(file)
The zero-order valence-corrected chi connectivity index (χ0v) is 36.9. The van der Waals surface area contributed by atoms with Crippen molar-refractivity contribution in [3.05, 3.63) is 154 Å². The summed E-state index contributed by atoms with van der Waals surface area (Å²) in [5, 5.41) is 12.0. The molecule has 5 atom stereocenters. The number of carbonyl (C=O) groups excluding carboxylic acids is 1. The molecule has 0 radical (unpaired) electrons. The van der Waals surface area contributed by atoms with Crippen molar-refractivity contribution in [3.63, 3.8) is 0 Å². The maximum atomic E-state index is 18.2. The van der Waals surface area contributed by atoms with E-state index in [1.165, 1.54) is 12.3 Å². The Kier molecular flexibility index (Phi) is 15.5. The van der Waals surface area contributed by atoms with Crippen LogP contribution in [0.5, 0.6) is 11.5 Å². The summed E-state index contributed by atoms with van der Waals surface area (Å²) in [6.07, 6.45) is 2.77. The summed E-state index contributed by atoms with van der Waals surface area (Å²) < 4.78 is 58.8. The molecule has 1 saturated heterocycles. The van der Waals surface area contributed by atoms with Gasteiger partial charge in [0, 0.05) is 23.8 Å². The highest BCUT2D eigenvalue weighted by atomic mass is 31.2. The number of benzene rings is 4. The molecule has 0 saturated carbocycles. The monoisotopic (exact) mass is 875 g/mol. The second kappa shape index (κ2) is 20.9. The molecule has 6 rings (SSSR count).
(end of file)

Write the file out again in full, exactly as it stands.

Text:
The zero-order valence-corrected chi connectivity index (χ0v) is 36.9. The van der Waals surface area contributed by atoms with Crippen molar-refractivity contribution in [3.05, 3.63) is 154 Å². The summed E-state index contributed by atoms with van der Waals surface area (Å²) in [5, 5.41) is 12.0. The molecule has 5 atom stereocenters. The number of carbonyl (C=O) groups excluding carboxylic acids is 1. The molecule has 0 radical (unpaired) electrons. The van der Waals surface area contributed by atoms with Crippen molar-refractivity contribution in [3.63, 3.8) is 0 Å². The maximum atomic E-state index is 18.2. The van der Waals surface area contributed by atoms with E-state index in [1.165, 1.54) is 12.3 Å². The Kier molecular flexibility index (Phi) is 15.5. The van der Waals surface area contributed by atoms with Crippen LogP contribution in [0.5, 0.6) is 11.5 Å². The summed E-state index contributed by atoms with van der Waals surface area (Å²) in [6.07, 6.45) is 2.77. The summed E-state index contributed by atoms with van der Waals surface area (Å²) < 4.78 is 58.8. The molecule has 1 saturated heterocycles. The van der Waals surface area contributed by atoms with Gasteiger partial charge in [0, 0.05) is 23.8 Å². The highest BCUT2D eigenvalue weighted by atomic mass is 31.2. The number of benzene rings is 4. The molecule has 0 saturated carbocycles. The monoisotopic (exact) mass is 875 g/mol. The second kappa shape index (κ2) is 20.9. The molecule has 6 rings (SSSR count).